After President Obama was elected there was sweet talk of America having become a “post-racial society.” If Arizona’s new immigration law isn’t enough of a wake-up call, a new study (PDF) by the Institute on Assets and Social Policy at Brandeis University should set off the alarm: It found that the gap in wealth between white and African-American families quadrupled over the last generation. Following the same families over a 23-year period beginning in 1984, researchers found that the financial assets among white families grew from a median value of $22,000 to $100,000, while the African-American families still had less than $5,000 in 2007.
Different data sets from the Federal Reserve Board’s Survey of Consumer Finance (SCF), which is collected every three years, corroborate that the black/white wealth gap grew between 2004 and 2007. A study released by the Insight Center for Community Economic Development in March found that the average single black woman under 50 had only five dollars to tap in the case of a financial emergency. According to SCF data, not only African Americans but all non-white groups had lower wealth levels than whites. Our nation is rolling backward on the track to racial equality.
Why be concerned about wealth? The essence of the much-vaunted American Dream is economic mobility, the ability to rise above the circumstances of your birth. The United States was envisioned as a nation where no one’s life would be circumscribed by inherited class status, with ownership of land and resources restricted to the few. But it takes more than income to achieve mobility. For European immigrants, homestead lands were given to them by the government so they could turn their work into wealth. But when African Americans were freed, the initial promise of 40 acres dissipated in the harsh reality of white resistance to their becoming equals. Recent public policies have exacerbated racial inequality: failure to regulate financial institutions that specifically targeted people of color for predatory products, tax policies favoring those with investment income or inherited estates, lack of enforcement of anti-discrimination policies in housing and labor markets.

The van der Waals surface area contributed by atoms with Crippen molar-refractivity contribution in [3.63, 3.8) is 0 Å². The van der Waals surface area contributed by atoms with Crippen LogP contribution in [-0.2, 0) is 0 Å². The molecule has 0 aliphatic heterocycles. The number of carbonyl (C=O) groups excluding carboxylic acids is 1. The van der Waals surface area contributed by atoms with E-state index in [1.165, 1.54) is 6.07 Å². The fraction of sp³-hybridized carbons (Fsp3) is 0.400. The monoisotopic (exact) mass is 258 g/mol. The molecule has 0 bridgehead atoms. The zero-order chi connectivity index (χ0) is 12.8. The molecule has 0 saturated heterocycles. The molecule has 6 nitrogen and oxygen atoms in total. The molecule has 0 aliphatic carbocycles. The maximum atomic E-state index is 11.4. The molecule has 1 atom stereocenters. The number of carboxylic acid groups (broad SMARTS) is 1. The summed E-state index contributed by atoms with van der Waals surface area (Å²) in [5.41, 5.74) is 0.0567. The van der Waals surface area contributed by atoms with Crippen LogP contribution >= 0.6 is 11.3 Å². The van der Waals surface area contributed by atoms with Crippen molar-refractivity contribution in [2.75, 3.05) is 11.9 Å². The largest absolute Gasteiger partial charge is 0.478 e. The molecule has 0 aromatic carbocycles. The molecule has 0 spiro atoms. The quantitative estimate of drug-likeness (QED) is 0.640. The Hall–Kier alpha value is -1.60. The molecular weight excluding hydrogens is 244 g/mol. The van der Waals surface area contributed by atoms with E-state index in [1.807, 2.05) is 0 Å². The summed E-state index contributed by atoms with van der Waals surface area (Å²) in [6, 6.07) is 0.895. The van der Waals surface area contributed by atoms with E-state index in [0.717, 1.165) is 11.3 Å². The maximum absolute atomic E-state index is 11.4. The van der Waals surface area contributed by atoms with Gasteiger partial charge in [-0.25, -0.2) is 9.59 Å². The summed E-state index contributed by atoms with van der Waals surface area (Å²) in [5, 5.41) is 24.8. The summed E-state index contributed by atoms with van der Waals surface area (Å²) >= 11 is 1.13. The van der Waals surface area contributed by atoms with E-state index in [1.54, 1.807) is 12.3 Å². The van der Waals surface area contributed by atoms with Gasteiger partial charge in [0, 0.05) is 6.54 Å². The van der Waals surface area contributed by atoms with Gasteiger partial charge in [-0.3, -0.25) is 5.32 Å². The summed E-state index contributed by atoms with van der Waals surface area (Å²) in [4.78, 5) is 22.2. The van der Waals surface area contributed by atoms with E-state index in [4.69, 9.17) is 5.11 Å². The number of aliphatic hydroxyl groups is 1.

Some believe that whites have more assets because they are harder working. But the report of the Institute on Assets and Social Policy shows that high-income blacks had far fewer financial assets than middle-income whites, so work is not the issue. Then is it because whites are better at saving? In one way, yes. If your parents were able to give you money for college tuition or for a down payment on a home, you have far less debt to repay. If you live in a white community where property values rise faster than in a black community where fewer people compete for homes on the market (and residential segregation is still a harsh reality), you’ll have more money to save. All these advantages are passed from one generation to the next; inheritance has become a major factor in the rigidity of the racial economic divide.
If as a nation we still believe in opportunity for all, if we still want children of all races to be able to walk hand in hand to economic prosperity, we need to match those dreams with public policies. We can ensure that people of color have access to the new jobs in transit, energy, and broadband. We can invest in scholarships for young people from poor school districts who have what it takes to become the scientists and engineers we’ll need for the future. We can provide access to capital and technical assistance to entrepreneurial women of color whose microenterprises are already an enormous and under-recognized sector of our economy. We can create a strong Consumer Financial Protection Agency that looks not only at how to protect individuals but how to ensure that communities of color are included in the financial mainstream. We can reform tax policies so they help the poor build assets rather than providing subsidies for the rich.
W.E.B. Dubois said a century ago that “to be a poor man is hard, but to be a poor race in a land of dollars is the very bottom of hardship.” The generation between 1984 and 2007 saw a growing black/white divide. Let’s not let that happen to the next generation. It is past time to turn the dream of a post-racial society into a sweet reality.
Meizhu Lui, Director, Closing the Racial Wealth Gap Initiative, Insight Center for Community Economic Development, Oakland, CA